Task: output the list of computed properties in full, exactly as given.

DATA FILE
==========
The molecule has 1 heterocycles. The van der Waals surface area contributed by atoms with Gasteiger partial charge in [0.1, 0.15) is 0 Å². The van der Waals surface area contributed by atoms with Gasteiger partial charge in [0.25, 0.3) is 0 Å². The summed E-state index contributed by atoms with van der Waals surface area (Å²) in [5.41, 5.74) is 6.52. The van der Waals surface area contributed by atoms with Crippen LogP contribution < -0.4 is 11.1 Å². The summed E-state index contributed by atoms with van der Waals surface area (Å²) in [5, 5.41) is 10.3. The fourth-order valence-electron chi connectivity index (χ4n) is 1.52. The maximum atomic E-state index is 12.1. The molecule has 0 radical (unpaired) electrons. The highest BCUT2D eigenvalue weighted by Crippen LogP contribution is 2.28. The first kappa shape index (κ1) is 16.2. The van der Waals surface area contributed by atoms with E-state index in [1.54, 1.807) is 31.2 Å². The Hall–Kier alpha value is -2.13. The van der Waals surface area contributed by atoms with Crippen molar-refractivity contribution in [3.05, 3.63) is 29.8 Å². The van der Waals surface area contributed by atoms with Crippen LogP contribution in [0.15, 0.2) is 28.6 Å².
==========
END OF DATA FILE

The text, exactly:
The molecule has 1 heterocycles. The van der Waals surface area contributed by atoms with Gasteiger partial charge in [0.1, 0.15) is 0 Å². The van der Waals surface area contributed by atoms with Gasteiger partial charge in [0.25, 0.3) is 0 Å². The summed E-state index contributed by atoms with van der Waals surface area (Å²) in [5.41, 5.74) is 6.52. The van der Waals surface area contributed by atoms with Crippen LogP contribution < -0.4 is 11.1 Å². The summed E-state index contributed by atoms with van der Waals surface area (Å²) in [5, 5.41) is 10.3. The fourth-order valence-electron chi connectivity index (χ4n) is 1.52. The maximum atomic E-state index is 12.1. The molecule has 0 radical (unpaired) electrons. The highest BCUT2D eigenvalue weighted by Crippen LogP contribution is 2.28. The first kappa shape index (κ1) is 16.2. The van der Waals surface area contributed by atoms with E-state index in [1.54, 1.807) is 31.2 Å². The Hall–Kier alpha value is -2.13. The van der Waals surface area contributed by atoms with Crippen molar-refractivity contribution in [3.05, 3.63) is 29.8 Å². The van der Waals surface area contributed by atoms with Crippen LogP contribution in [0.15, 0.2) is 28.6 Å².